Most of us instinctively think that our sense of self is located in our head – but experiments show that our brains aren’t working alone in creating our sense of self

Humans



9 December 2020

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Where is your self?

FOR the Ancient Egyptians, it was the heart. For philosopher René Descartes, it was somewhere entirely separate from the body. According to the Buddhist concept of anatta, it isn’t anywhere, because the thing concerned doesn’t exist.

But what does modern science say about where your self – your “soul”, if you like – resides?

At first pass, that might not seem a particularly scientific question. Regardless, most of us have an intuitive answer. When, in as-yet unpublished work, Christina Starmans and her colleagues showed people from the US and India pictures of flies circling around a person, and asked which flies they thought were closest, the results were striking: regardless of cultural background, most people pointed to flies near a person’s eyes. “This suggests there is a universal sense of the self being located in the head, near the eyes,” says Starmans, a psychologist at the University of Toronto in Canada.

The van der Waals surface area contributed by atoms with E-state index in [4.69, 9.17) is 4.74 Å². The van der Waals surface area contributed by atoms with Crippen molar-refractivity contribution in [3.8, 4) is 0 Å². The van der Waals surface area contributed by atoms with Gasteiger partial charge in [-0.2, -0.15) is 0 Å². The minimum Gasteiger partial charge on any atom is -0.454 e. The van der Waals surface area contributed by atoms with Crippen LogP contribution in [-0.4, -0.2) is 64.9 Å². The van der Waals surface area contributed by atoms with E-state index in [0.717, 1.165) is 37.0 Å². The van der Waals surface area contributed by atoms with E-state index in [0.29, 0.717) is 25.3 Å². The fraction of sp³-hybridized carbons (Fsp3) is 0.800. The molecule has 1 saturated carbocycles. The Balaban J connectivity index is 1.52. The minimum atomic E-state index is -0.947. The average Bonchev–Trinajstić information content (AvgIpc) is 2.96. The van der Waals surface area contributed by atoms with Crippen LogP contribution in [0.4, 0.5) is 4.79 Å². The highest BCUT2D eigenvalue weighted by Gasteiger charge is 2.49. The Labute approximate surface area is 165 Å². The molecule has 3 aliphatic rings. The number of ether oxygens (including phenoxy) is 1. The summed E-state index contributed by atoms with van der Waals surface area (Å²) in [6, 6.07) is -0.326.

Subjectively at least, the eyes being windows to the soul checks out. “The sense of where in our bodies we are located is informed by our dominant experience of the world,” says Starmans. “Almost all of our input from the world comes in through our head.”

What our heads do with these inputs is certainly incredible, and key to our feeling that we are coherent beings. Our brains take a hotchpotch of electrical messages from our sense organs – eyes, ears, nose, skin – and combine them with memories to create a vivid, unified sense of conscious experience that is continuous in time.

How exactly this happens is still something of a mystery. But …